It’s been 30 years since George Brett’s charge in the Pine Tar Game
07/23/2013 6:25 PM
07/24/2014 10:50 AM
George Brett says he never tires, even after 30 years, of discussing that indelible baseball moment that took place on a remarkably pleasant Sunday afternoon — temperatures in the mid-70s — for late July in the Bronx.
That’s right. Wednesday will mark 30 years —30 years —
since the Pine Tar Game at Yankee Stadium.
“It’s a positive thing,” Brett insisted Tuesday at a memory-laden news conference at Kauffman Stadium a few hours before the Royals continued their four-game series against the Baltimore Orioles.
“It’s not a ground ball through my legs or a strikeout. It’s something that I did (well). I hit a home run off one of the toughest relief pitchers in baseball, a Hall of Fame guy.”
If you’re a baseball fan (and probably even if you aren’t), you’ve seen the tape of Brett hitting a dramatic two-run homer with two outs in the ninth inning against Yankees closer Goose Gossage on July 24, 1983.
And you’ve seen what came next: New York manager Billy Martin pointing at a bat lathered in pine tar as Brett reclined in the dugout.
And then home-plate umpire Tim McClelland, measuring how much of the bat was covered by pine-tar by placing it against the plate. Too much, he decided; beyond the allowable limit of 18 inches from the tip of the handle.
Slowly, McClelland raised his right arm to signal Brett was out, the homer didn’t count, the game was over and the Yankees had won. And an enraged Brett charged from the dugout like a Baskerville hound.
“When the umpires called me out,” Brett said, “my protest kind of made it famous. When I saw the video, I was amazed at my reaction. I couldn’t believe it. I had no clue that I did that.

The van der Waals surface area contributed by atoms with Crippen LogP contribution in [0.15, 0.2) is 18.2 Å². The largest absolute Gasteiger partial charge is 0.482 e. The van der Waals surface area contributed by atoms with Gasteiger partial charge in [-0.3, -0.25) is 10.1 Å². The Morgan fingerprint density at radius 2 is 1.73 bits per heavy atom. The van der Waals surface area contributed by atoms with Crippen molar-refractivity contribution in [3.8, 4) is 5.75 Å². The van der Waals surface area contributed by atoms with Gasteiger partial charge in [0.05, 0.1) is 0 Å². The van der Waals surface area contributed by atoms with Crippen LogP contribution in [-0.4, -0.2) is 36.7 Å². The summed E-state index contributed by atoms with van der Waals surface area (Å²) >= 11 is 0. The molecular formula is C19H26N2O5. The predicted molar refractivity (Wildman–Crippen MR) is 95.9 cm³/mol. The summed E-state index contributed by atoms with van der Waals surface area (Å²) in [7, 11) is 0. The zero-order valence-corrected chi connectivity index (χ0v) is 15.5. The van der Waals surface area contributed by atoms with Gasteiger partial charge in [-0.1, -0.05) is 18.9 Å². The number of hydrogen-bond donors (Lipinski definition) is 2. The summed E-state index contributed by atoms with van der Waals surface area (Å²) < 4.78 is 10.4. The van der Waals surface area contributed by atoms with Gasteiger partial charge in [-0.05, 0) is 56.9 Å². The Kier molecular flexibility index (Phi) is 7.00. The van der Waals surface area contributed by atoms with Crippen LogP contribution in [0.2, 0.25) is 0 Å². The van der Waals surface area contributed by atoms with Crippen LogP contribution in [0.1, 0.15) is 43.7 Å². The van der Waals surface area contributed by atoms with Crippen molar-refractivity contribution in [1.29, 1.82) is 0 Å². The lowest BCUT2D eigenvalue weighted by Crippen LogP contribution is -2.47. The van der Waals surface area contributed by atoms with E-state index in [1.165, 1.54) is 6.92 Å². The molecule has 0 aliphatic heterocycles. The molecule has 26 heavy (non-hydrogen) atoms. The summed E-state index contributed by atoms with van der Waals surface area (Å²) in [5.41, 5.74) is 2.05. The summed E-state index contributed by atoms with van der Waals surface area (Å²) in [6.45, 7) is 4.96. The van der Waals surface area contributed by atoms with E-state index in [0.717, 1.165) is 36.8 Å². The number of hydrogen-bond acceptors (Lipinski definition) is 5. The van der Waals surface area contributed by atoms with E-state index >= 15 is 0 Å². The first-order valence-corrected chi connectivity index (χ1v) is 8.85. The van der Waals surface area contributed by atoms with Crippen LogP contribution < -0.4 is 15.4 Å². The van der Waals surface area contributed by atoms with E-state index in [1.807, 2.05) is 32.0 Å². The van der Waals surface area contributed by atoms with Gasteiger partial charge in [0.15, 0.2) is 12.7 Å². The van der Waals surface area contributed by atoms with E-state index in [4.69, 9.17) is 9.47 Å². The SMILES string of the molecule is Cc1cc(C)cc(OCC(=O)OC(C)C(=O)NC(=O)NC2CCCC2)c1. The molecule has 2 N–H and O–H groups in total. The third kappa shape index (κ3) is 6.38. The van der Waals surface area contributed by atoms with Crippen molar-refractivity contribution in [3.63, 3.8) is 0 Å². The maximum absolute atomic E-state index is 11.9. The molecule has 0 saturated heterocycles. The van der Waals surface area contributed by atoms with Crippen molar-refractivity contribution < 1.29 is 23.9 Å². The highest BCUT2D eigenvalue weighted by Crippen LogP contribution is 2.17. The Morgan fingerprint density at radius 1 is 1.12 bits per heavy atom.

“I knew I ran out on the field, but that’s the type of player I was. I wore my emotions on my sleeve. I played hard. When a call like that goes against you, you’re going to react.”
Royals manager Dick Howser was a step behind. Umpire Joe Brinkman, who was working the game at second base, grabbed Brett from behind in a partial chokehold to prevent a presumed attack on McClelland.
“If it was Cleveland,” Brett said, “would it have been that big of a deal? I don’t think so. But New York is New York.”
McClelland’s ruling stood, but the Royals filed a protest that American League president Lee MacPhail upheld. MacPhail ordered the game resumed from the point of the homer.
The Royals returned Aug. 18 and closed out a 5-4 victory after the umpiring crew — a different crew — produced an affidavit from the original crew that Brett had touched all four bases on his homer.
That affidavit anticipated a protest by Martin that there was no way the new crew could validate the homer. It has all become one of the sport’s iconic moments.
“It’s what I’m known for,” Brett said. “From 1980, playing in the World Series against the Phillies when I had a case of hemorrhoids, whenever I went on the on-deck circle until July 24, 1983, I heard every hemorrhoid joke in the world. I was the hemorrhoid guy.
“All of a sudden, after July 24, 1983, to now, I have to remind people I had hemorrhoids. So what would you rather be remembered for — the slippery stuff or the sticky stuff?”
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